The telecom Rogers. There recent family feud openly displayed. Your shares in Rogers do NOT give you any control or say in the business side of the equation. The family owes, the family runs the business. The company is theirs.

General Motors needed money. So they zeroed the value of their existing shares and then, they just issued more.

Companies that have a zero book value, companies that shouldn't even be listed, are allowed to sell shares and people eat those shares up. At one point in time, there was a correlation. If a company made a profit, their share value went up.

In today's market, share prices ARE over valued... the same as house prices. If you're willing to pay $10 for something that has the value of $1, that's up to you. It's a game of musical chairs, or hot potato.  

For sure there are stocks that are way overvalued like all the meme stocks. At the same time it is also the stock market does provide capital esp to innovations / tech / engineering to improve the standard of living for all, be it agriculture, pharmaceutical or even something as controversial as social media.

Rogers is an exception, most publicly traded companies are NOT dual share structure. An investor can decide if that type of ownership structure is not their cup of tea.
Also shareholders do have a say, thats what the annual voting is for. From what I know, the majority of retail investors dont even vote, with the mindset they are too small to matter. If enough retail investors can push a meme stock sky high and slaughter the pro on the way, so can retail investors make a difference in board of director election etc. It is just that most choose not to exercise their right.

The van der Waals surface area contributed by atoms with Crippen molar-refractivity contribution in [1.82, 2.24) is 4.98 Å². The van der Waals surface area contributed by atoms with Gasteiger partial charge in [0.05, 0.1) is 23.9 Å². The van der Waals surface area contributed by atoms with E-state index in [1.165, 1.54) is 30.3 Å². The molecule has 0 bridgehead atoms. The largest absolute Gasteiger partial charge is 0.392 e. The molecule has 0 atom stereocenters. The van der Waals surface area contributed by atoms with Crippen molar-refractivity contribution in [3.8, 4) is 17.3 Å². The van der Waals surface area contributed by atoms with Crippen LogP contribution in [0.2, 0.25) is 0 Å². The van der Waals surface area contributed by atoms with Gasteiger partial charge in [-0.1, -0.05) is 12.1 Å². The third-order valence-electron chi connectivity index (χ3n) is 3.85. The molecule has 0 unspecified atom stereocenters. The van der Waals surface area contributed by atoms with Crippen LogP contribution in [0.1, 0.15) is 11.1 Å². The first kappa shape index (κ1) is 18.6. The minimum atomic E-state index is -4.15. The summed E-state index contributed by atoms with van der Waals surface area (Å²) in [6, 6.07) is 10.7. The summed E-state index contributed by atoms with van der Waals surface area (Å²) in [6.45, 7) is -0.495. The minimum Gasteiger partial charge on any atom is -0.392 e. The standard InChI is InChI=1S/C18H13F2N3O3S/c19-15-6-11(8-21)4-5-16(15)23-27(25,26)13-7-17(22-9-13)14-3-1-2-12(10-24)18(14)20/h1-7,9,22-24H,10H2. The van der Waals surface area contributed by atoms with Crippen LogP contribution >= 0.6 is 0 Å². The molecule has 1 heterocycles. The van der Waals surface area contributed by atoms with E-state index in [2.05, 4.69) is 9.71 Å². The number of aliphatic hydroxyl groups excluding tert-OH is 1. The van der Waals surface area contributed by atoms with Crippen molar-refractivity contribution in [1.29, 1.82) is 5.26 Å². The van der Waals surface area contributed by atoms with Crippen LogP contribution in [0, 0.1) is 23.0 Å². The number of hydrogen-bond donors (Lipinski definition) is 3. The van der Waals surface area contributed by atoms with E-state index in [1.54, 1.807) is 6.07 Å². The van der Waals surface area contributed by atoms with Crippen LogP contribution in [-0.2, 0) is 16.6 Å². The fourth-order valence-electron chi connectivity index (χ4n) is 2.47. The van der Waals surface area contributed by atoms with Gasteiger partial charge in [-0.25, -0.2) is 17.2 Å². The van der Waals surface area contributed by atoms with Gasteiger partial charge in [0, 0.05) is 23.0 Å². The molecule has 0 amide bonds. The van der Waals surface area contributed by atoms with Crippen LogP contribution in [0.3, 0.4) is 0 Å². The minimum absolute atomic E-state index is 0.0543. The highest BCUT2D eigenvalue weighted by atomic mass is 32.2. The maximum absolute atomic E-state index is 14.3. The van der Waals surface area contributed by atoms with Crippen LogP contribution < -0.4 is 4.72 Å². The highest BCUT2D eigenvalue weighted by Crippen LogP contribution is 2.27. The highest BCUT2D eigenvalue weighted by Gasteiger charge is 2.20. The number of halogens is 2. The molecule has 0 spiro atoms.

There are always incapable CEOs making $$$$$ a year while running a biz to the ground, but there are also many CEOs running upstarts that ends up making the world a better place. Stock market is not all evil is all I am saying.

December 31, 2021
10:30 am
Bill
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If someone is willing to pay $10 for something then that's what it's worth, a $1 valuation would have no basis. No-one's saying it'll always be worth $10, future could be higher or lower, but at the time of the transaction that's its value.

December 31, 2021
1:54 pm
Alexandre
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Bill said
If someone is willing to pay $10 for something then that's what it's worth, a $1 valuation would have no basis.

If some eccentric person comes to hardware store and insists paying $1,000 for a standard Phillips screwdriver, that does not make this screwdriver suddenly worth $1,000. Even hardware store owner, who would happily take $1,000, could agree with that.

It gets even more ridiculous when stock valuation principle is applied to that example. Just because someone bought Phillips screwdriver for $1,000, suddenly all Phillips screwdrivers worth $1,000. Your 'portfolio' of screwdrivers in your household is making you rich!